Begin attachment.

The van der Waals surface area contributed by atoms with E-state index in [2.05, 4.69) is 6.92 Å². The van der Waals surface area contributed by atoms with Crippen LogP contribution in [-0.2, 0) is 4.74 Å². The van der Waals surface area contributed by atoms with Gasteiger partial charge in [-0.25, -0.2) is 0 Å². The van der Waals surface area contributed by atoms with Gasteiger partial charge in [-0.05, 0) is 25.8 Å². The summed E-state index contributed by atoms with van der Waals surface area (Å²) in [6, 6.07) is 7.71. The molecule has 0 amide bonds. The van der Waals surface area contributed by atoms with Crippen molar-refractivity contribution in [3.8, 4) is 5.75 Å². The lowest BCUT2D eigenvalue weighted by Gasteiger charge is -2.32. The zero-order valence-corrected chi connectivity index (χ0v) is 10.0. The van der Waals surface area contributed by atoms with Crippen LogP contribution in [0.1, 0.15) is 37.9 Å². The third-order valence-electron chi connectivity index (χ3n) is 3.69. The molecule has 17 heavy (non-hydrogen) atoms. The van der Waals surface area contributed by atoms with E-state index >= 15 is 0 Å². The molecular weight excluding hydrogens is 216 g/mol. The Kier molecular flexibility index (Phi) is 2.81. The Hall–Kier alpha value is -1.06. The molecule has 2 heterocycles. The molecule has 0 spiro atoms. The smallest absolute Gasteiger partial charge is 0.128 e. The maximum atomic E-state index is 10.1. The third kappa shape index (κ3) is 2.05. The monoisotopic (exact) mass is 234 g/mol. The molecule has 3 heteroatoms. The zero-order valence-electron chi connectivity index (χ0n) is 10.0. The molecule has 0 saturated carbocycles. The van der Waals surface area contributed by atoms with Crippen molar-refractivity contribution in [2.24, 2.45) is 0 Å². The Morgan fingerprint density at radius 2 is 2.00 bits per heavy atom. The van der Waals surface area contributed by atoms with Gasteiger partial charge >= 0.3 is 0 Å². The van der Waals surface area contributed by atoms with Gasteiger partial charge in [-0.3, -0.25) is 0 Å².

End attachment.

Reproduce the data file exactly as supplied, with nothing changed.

The van der Waals surface area contributed by atoms with E-state index in [2.05, 4.69) is 6.92 Å². The van der Waals surface area contributed by atoms with Crippen LogP contribution in [-0.2, 0) is 4.74 Å². The van der Waals surface area contributed by atoms with Gasteiger partial charge in [-0.25, -0.2) is 0 Å². The van der Waals surface area contributed by atoms with Gasteiger partial charge in [-0.05, 0) is 25.8 Å². The summed E-state index contributed by atoms with van der Waals surface area (Å²) in [6, 6.07) is 7.71. The molecule has 0 amide bonds. The van der Waals surface area contributed by atoms with Crippen molar-refractivity contribution in [3.8, 4) is 5.75 Å². The lowest BCUT2D eigenvalue weighted by Gasteiger charge is -2.32. The zero-order valence-corrected chi connectivity index (χ0v) is 10.0. The van der Waals surface area contributed by atoms with Crippen LogP contribution in [0.1, 0.15) is 37.9 Å². The third-order valence-electron chi connectivity index (χ3n) is 3.69. The molecule has 17 heavy (non-hydrogen) atoms. The van der Waals surface area contributed by atoms with E-state index >= 15 is 0 Å². The molecular weight excluding hydrogens is 216 g/mol. The Kier molecular flexibility index (Phi) is 2.81. The Hall–Kier alpha value is -1.06. The molecule has 2 heterocycles. The molecule has 0 spiro atoms. The smallest absolute Gasteiger partial charge is 0.128 e. The maximum atomic E-state index is 10.1. The third kappa shape index (κ3) is 2.05. The monoisotopic (exact) mass is 234 g/mol. The molecule has 3 heteroatoms. The zero-order valence-electron chi connectivity index (χ0n) is 10.0. The molecule has 0 saturated carbocycles. The van der Waals surface area contributed by atoms with Crippen molar-refractivity contribution in [2.24, 2.45) is 0 Å². The Morgan fingerprint density at radius 2 is 2.00 bits per heavy atom. The van der Waals surface area contributed by atoms with Gasteiger partial charge >= 0.3 is 0 Å². The van der Waals surface area contributed by atoms with Gasteiger partial charge in [-0.3, -0.25) is 0 Å².